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Arup: we need to speed up EV collaboration

First publishedin ITS International
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London will need a lot more of these© Spolcycstudio | Dreamstime.com
From Los Angeles to New Delhi, cities may have to expand their current charging infrastructure for electric vehicles by 500% in the next few years. Arup’s Dominic Taylor asks how cities, infrastructure owners and transport authorities can make joined-up decisions

Five years from now, low emission vehicles – predominantly electric vehicles (EVs) - will be transforming the streets of our cities – as long as these vehicles have somewhere to charge.

Drivers of EVs without driveways, and unable to charge at home, need public charge points – and lots of them, whether during the journey or at the destination. Applying our modelling and analysis to one UK city, we’ve estimated it needs to expand its charging network by 500% in the next five years to help it meet its aspirations for a cleaner, lower-carbon future. Across the world, from Los Angeles to New Delhi, every city faces this problem. So, where should these charge points be located?

Let the data speak

The key to answering this question is for different city bodies and stakeholders – transport authorities, regeneration teams and energy distribution network operators – to embark on data-driven collaboration. Modelling city data can help municipalities and local authorities implement an EV charging network that supports mobility for all. If everyone is to benefit from the imminent EV revolution, city authorities urgently need to lead a collaborative effort to install the right number of charging points in the right places. City authorities already have access to data on socio-economic factors such as the types of housing in different areas, and to transport data that plots the origins and destinations of people’s journeys. Combining this in a detailed model can provide a picture of how many charging points are needed, the types required for the likely mix of vehicles, the benefits that could be derived from charge points in different locations and the likely demands on the energy network. We’ve created a detailed model that combines socio-economic, housing, transport data, with EV adoption rates and vehicle performance data. These are brought together in a proprietary demand model to provide a detailed picture of EV charging demand through the day, across an entire city. This allows us to test different scenarios and create plans integrating EV charging demand, with charge point placement and grid capacity.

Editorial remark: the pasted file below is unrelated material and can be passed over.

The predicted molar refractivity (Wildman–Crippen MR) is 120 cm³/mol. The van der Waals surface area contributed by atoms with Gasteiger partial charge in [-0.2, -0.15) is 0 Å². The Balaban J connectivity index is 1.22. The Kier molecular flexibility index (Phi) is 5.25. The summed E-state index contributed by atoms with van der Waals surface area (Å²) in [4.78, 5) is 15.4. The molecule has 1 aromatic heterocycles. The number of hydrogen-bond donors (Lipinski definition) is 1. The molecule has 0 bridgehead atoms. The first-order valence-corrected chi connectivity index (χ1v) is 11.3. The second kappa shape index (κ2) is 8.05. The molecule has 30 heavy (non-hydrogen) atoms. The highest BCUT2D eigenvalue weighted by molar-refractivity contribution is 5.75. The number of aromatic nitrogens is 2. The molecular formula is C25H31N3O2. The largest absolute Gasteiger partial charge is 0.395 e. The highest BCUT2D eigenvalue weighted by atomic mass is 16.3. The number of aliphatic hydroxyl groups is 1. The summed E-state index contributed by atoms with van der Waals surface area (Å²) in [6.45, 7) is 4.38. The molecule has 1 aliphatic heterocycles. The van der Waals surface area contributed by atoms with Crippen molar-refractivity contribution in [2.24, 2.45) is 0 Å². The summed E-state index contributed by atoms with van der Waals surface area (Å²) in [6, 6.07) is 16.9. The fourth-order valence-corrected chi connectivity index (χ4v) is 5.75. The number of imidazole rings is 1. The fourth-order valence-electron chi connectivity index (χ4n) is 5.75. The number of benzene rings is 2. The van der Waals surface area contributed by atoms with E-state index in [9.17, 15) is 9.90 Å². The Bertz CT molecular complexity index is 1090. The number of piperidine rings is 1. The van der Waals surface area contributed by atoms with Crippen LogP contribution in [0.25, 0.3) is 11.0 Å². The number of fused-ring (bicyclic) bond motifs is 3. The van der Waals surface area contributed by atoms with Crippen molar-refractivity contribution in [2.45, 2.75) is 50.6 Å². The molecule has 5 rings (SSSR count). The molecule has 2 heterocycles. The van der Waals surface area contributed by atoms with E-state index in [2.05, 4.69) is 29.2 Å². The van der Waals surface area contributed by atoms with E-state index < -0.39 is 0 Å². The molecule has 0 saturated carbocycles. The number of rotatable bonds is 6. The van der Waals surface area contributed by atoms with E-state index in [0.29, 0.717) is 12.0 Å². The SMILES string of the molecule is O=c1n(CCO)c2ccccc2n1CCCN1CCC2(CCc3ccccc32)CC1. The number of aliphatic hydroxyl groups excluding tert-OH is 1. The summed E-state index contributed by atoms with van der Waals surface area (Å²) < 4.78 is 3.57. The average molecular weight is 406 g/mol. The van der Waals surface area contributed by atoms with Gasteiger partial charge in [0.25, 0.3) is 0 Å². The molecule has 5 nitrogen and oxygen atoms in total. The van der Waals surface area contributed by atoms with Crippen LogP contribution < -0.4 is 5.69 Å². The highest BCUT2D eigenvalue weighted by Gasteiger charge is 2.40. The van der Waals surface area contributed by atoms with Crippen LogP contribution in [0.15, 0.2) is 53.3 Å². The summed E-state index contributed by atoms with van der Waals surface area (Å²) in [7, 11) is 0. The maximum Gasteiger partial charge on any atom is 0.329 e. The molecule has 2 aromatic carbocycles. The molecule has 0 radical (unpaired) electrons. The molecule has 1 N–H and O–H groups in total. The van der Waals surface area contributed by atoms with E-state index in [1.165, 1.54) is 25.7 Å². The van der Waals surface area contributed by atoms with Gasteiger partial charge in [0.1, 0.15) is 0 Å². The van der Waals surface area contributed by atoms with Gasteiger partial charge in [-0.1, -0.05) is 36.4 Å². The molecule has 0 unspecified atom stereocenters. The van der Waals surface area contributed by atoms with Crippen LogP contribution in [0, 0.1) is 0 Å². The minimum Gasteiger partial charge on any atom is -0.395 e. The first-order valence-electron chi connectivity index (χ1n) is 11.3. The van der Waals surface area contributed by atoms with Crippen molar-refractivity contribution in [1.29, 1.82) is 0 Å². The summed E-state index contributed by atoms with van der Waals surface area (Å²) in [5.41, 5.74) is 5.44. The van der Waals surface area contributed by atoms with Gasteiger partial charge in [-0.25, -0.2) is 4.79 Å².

Don’t leave it to the market

Taking a network-wide approach is vital. Municipalities and city authorities could leave installing chargers entirely up to commercial charging companies. But would the market ensure that a cross-section of society has access to charging, or would firms simply cherry-pick the most profitable locations? Would the market investigate how electric buses could share their charging infrastructure with private cars?

No. This is too important to leave to the market alone, or indeed any to single body. Because charging infrastructure affects issues such as air quality, decarbonisation and more broadly a city’s reputation, everyone needs to be involved – with local government taking a leading role in the EV revolution and creating an EV masterplan focused on achieving the widest-ranging benefits and supported by the whole community.

Key EV considerations
• Charging infrastructure is key to EV take-up and needs to support different road users with different behaviours

• On-street charging in residential areas will not happen at pace or scale. People without off-street parking need destination and en route charging to convince them to use EVs

• City authorities need to take a leading role in creating a joined-up plan for installing EV charge points, otherwise coverage will be patchy. And they urgently need a lot more charge points

•  Modelling combines city data to help define the optimum number, type and location of charge points

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